MEMPHIS, TN (WMC) - A fight nearly a decade old to keep a gravel pit out of a north Shelby county neighborhood has come to an end… or has it?
Monday night, the Shelby County Commission rejected a company's plan to mine for sand and gravel in the Rosemark community.
Back in 201, Memphis Stone and Gravel sued Shelby County after they were denied their request for a gravel pit in Rosemark.
It appears they’re not quite prepared to take any options off the table, considering how valuable that piece of land is to the business' livelihood.
“If you don't approve this today, 100 plus year-old company is out of business in Shelby County, we have no other place to go,” said Hal Williford from Memphis Stone and Gravel.
Memphis Stone and Gravel made a passionate plea for a special permit to mine sand and gravel in the Rosemark community.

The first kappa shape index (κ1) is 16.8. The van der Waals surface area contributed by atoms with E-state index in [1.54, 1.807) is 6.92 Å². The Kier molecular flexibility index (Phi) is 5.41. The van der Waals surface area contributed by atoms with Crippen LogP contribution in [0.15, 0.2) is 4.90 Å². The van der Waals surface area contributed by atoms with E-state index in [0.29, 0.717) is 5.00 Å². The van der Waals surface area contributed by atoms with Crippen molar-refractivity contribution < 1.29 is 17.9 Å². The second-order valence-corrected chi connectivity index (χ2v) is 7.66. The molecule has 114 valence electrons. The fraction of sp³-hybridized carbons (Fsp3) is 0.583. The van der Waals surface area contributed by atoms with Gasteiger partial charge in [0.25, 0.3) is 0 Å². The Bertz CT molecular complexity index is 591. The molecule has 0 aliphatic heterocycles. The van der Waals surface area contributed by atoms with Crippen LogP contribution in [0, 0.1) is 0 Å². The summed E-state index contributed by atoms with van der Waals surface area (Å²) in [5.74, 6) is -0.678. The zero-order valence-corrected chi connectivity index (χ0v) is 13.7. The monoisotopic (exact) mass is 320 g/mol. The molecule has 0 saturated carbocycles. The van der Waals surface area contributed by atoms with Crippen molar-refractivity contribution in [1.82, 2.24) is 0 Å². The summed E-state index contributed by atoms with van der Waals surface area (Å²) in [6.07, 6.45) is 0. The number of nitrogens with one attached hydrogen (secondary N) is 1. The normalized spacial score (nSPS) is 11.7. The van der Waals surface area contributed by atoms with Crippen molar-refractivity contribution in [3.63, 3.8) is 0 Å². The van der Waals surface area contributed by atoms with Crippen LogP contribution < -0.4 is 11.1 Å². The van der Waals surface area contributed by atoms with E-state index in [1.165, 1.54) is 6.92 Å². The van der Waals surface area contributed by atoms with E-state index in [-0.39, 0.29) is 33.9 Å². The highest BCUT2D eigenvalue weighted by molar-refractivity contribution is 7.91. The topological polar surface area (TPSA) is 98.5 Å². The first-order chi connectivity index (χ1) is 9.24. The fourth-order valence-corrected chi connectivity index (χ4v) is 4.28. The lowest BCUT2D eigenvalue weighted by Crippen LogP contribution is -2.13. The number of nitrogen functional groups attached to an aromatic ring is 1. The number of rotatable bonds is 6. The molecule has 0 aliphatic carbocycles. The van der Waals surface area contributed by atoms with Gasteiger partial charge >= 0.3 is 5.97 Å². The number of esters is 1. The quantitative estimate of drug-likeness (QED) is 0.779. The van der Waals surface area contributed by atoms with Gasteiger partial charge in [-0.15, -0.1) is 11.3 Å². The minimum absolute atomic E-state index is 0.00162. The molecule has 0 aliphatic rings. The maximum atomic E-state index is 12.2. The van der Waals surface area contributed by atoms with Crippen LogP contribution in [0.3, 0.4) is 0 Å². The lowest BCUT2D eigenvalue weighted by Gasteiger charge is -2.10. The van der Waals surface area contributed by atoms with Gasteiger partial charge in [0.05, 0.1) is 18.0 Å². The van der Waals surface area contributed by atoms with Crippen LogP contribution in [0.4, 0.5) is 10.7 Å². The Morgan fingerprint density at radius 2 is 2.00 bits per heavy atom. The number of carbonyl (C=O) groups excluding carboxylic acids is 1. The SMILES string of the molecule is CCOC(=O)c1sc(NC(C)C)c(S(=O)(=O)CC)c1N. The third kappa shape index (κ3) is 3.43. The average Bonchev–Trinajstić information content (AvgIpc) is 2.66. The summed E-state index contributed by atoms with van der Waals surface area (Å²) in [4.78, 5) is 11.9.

They say this land is a goldmine for the type of material needed for upcoming infrastructure projects like Union Row and St. Jude's planned expansion, and denying their permit will drive up construction prices.
“They're not the only company in Shelby County that's got stone and gravel, you forget about standard,” said county resident Terry Roland. “For them to set up here and say that is just a bold face lie.”
Rosemark residents who packed Monday’s meeting say there have real fears that trucks traveling up down their rural roads up to 300 times a day would put their lives at risk and living next to a gravel pit would drive down their property value.
In the end, commissioners voted against it.
“It's a great day, a victory for the little guy,” said resident Trip Jones. “A victory for our community, a victory for safety.”
Jones and other residents have been fighting this project for nearly a decade.
WMC5 asked Memphis Stone and Gravel representative Adrian Bond if residents can expect any future litigation.
“At this point that's a decision Memphis, Stone and Gravel will have to make,” Bond said. “I'm not sure at this date if that's the case or not.”
Memphis Stone and Gravel says they think they will run out of aggregate at their other plant within the next three years.
They will make plans to move their operations to Tate County, Mississippi and haul the sand and gravel into Shelby County.